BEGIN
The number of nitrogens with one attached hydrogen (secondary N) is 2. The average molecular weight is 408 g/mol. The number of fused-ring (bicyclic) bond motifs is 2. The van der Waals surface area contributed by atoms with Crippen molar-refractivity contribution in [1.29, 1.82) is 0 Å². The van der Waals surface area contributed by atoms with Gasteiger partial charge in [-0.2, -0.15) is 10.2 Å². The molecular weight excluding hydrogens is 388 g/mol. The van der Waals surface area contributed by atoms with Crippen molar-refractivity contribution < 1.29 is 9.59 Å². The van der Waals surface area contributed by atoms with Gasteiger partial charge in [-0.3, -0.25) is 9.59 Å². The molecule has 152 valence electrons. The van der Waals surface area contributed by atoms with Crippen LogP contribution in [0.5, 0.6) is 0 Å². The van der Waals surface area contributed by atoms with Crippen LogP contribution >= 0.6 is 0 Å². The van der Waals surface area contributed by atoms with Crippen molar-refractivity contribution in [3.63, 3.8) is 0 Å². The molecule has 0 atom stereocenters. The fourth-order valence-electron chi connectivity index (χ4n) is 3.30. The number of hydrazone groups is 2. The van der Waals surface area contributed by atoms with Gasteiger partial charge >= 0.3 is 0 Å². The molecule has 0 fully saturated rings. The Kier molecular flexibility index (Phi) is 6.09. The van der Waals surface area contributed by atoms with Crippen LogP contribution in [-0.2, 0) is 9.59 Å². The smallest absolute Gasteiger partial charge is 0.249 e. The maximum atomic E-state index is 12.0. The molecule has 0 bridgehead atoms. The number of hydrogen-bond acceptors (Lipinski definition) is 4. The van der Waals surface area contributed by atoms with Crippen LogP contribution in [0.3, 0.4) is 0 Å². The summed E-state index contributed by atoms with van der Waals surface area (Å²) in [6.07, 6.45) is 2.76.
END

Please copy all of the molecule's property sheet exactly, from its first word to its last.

The number of nitrogens with one attached hydrogen (secondary N) is 2. The average molecular weight is 408 g/mol. The number of fused-ring (bicyclic) bond motifs is 2. The van der Waals surface area contributed by atoms with Crippen molar-refractivity contribution in [1.29, 1.82) is 0 Å². The van der Waals surface area contributed by atoms with Gasteiger partial charge in [-0.2, -0.15) is 10.2 Å². The molecular weight excluding hydrogens is 388 g/mol. The van der Waals surface area contributed by atoms with Crippen molar-refractivity contribution < 1.29 is 9.59 Å². The van der Waals surface area contributed by atoms with Gasteiger partial charge in [-0.3, -0.25) is 9.59 Å². The molecule has 152 valence electrons. The van der Waals surface area contributed by atoms with Crippen LogP contribution in [0.5, 0.6) is 0 Å². The van der Waals surface area contributed by atoms with Crippen LogP contribution >= 0.6 is 0 Å². The van der Waals surface area contributed by atoms with Crippen molar-refractivity contribution in [3.63, 3.8) is 0 Å². The molecule has 0 atom stereocenters. The fourth-order valence-electron chi connectivity index (χ4n) is 3.30. The number of hydrazone groups is 2. The van der Waals surface area contributed by atoms with Gasteiger partial charge >= 0.3 is 0 Å². The molecule has 0 fully saturated rings. The Kier molecular flexibility index (Phi) is 6.09. The van der Waals surface area contributed by atoms with Crippen LogP contribution in [-0.2, 0) is 9.59 Å². The smallest absolute Gasteiger partial charge is 0.249 e. The maximum atomic E-state index is 12.0. The molecule has 0 bridgehead atoms. The number of hydrogen-bond acceptors (Lipinski definition) is 4. The van der Waals surface area contributed by atoms with Crippen LogP contribution in [0.3, 0.4) is 0 Å². The summed E-state index contributed by atoms with van der Waals surface area (Å²) in [6.07, 6.45) is 2.76.